were stable. Once the pressure and muscle relaxation of
scraping extruded subcutaneous capillary, capillary network
reconstruction and expansion was induced, which resulted
in changes of cutaneous blood volume and skin temperature
[12, 17]. This phenomenon indicated that scraping could
change the subcutaneous micro-vascular pressure, leading to
vascular dilation and increase of local temperature and the
volume of blood ﬂow of the scraping area. Previous study
showed that heat could increase the temperature of the tis-
sues, dilate the capillaries, increase local blood circulation,
promote blood and oxygen supply, and strengthen the me-
tabolism of the local tissues . Based on our results, a strict
correlation was detected between the blood perfusion vol-
ume and skin temperature (r
= 0.383, P<0.01, Figure 5)
Scraping is performed according to the location of acup-
uncture points along meridians . According to the pre-
vious report, thermal conductivity along meridians and be-
neath tissues was more remarkable than other parts of the
body . In addition, a positive correlation between the
therapeutic eﬀects and microcirculatory changes of the suf-
fered areas or relevant points was found . Moreover, a
remarkable increase was noted in microcirculation and blood
perfusion volume after scraping stimulation in the meridian
and points . Our study indicated that the responsive
areas of scraping extended to the bladder meridian on both
sides of the back spine. embodied by mainly by capillary dil-
ation, obvious temperature change and expanded blood per-
fusion volume of the scraping areas. Generally, scraping of a
tolerable intensity is a p ositive stimulation on the skin, and
can helps to increase the metabolism of the local and adj-
acent t issues as well as activate physiological functions of the
body. The increased temperature and microcirculation could
reversely remove the microcirculatory obstruction, especially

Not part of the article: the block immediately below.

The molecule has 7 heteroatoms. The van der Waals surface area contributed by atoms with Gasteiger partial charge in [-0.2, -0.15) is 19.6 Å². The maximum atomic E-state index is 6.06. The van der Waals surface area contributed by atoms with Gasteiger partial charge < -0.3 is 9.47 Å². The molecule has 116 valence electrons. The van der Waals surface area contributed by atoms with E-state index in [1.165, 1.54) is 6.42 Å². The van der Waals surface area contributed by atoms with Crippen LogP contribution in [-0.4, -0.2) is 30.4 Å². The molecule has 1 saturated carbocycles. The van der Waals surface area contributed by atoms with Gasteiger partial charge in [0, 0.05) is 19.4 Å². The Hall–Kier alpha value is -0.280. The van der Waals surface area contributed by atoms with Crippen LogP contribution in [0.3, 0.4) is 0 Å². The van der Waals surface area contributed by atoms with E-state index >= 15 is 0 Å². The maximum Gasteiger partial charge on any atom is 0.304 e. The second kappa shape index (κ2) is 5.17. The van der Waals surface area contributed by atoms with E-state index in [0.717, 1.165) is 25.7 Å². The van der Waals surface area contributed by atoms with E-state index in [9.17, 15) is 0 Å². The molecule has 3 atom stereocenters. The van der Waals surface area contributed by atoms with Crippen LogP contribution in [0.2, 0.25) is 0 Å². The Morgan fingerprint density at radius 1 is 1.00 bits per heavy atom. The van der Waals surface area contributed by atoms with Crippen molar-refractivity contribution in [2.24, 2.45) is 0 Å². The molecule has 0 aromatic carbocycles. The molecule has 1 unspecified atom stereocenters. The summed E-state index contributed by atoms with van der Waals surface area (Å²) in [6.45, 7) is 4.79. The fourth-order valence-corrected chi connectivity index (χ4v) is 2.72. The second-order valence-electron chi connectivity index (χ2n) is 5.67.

for arteriole angiectasis and spasm [ 22 ]. Scraping, stain
stimulation mode, could change the skin color of the local
scraped area and produce warming or even slightly pain.
A v ariety of scraping stimulation performed on body surface
would help to relieve the muscular spasm and improve the
local metabolism of tissues, reduce the tension of blood ves-
sels and nerves, and eliminate or reduce the negative impact
of somatic disorders on visceral functions . Therefore, it
is an eﬀective way for removing the microcirculatory ob-
In our study, Laser Doppler and infrared thermal imag-
ing techniques were used for the ﬁrst time for the detection of
the skin temperature and blood volume in healthy subjects.
The eﬀect of scraping therapy was analyzed to clarify the
mechanism of scraping from microcirculation and energ y
metabolism. Our study provided theoretical and clinical
guidances on the research of meridians and collaterals for
further studies. Further s tudies about the eﬀects of the dif-
ferent scraping techniques on pressure changes of subcu-
taneous microcirculatory system, and the inﬂuences of scrap-
ing stimulation on meridians and collaterals should be per-
formed in the near future.
The scientiﬁc investigations were supported by funds from
national program of the “Eleventh Five-Year Plan” from the
Ministr y of Science and Technology (2008BAI53B063) to
J.-S. Yang. Of the two corresponding authors, B. Zhu de-
signed the experiment and J.-S. Yang has founding support to
conduct the study. Q.-Y. Xu performed the experiment, Q.-
Y. Xu and X.-Y. Gao constructed the manuscript and L. Yang
and Y.-Y. Wang do data analysis and ﬁgure managing.